Many of us like to keep a photo of our sweetheart tucked in our wallets, or saved on a cell phone. It's a modern method for an impulse that has been followed for centuries! .
Today those with a more old world sensibility or need for fanciness might find their pining needs poorly met by the Iphone snap. For these happy souls there is a fix!
With a bit of creative flare and a trip to the craft store, you can make your own carefully cased portraits to carry with you, so you can show off your beau in a true quaintrelle style!
Sticking with the photographic today and looking to the1840's daguerreotype print. This tutorial will help you give your photo the same treatment as those tiny Victorian "photos" in ornate cases.
.Pick a Size
First you need to take a photo, once you have an image you'd like to work with it's time to figure out the size! Early photography came in set sizes depending on the plate used...
Whole plate 6-1/2" x 8-1/2"
Half plate 4-1/4" x 5-1/2"
Quarter plate 3-1/4" x 4-1/4"
Sixth plate 2-3/4" x 3-1/4"
Ninth plate 2" x 2-1/2"
Sixteenth plate 1-3/8" x 1-5/8"
For this project I recommend 1/4 plate size or smaller
Early daguerreotypes and similar processes were encased in glass under brass mats to protect the delicate images. Our photos are tough, but it never hurts to add something nice and shiny just to make them prettier!
To make the "brass mat" you will need some gold tone embossing metal, and embossing stick.
To start trace out lightly the shape you want the opening to be
Then with a chisel tip, emboss the outline (this will be cut out later)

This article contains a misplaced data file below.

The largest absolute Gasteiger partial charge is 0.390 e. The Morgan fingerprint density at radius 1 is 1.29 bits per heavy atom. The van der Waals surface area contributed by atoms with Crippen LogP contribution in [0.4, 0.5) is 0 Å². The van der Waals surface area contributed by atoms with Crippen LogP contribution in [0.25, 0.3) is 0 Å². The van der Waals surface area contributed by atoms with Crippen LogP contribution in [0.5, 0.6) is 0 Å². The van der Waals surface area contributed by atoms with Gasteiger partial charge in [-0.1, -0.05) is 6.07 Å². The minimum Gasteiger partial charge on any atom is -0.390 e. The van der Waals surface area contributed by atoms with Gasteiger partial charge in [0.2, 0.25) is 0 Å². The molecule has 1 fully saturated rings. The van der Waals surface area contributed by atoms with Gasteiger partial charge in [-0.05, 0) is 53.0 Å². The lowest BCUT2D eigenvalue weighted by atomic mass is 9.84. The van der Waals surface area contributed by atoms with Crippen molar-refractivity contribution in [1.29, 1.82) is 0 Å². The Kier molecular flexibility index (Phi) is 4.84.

Decorate the border of your frame, and add any decorations
Working on the wrong side (silver) of the metal with give a high relief, working on the right side (gold) will give indented designs
Cut out the center of the frame, and excess from the side (leave about 1/8" around to fold over later)
Making the box
For the box cut 2 pieces of card the size of your frame, with 1/4" flaps to form box sides and 3 pieces of card 1/8" around smaller than your frame.
Fold the flaps up on the 2 main box pieces and glue or tape in place. (it's best with heavy card to score a line with a knife where you want your folds to go for a cleaner bend)
Next with a glue gun cover your 2 boxes with leather or pleather.
Again with the glue gun, glue a strip in the same p/leather across the middle of the 2 box halves to create a hinge.
On one of the smaller rectangles stick down your photo in line with where your frame opening will be.. (you can use a piece of transparency film over the top too to replicate the glass if you want)
Crimp the edges of the foil frame around the card with the photo stuck down
On the 2nd smaller rectangle cover it over with velvet (usually the Victorians used red) You should have 2 sides which look like this
Glue down the velvet card into the left side of your hinged box. and the 3rd piece of card followed by your frame in the right side (the 3rd piece of card raises and levels your photo)
You can glue down some braid around the edges of the sides to make for a prettier border if you would like
After this your box is complete!
This tutorial shows a style based on the Victorian models, but you can use all kind of materials to create a totally different look and feel! For example one based the style on a 1940's vanity set box for a vintage pin up feel!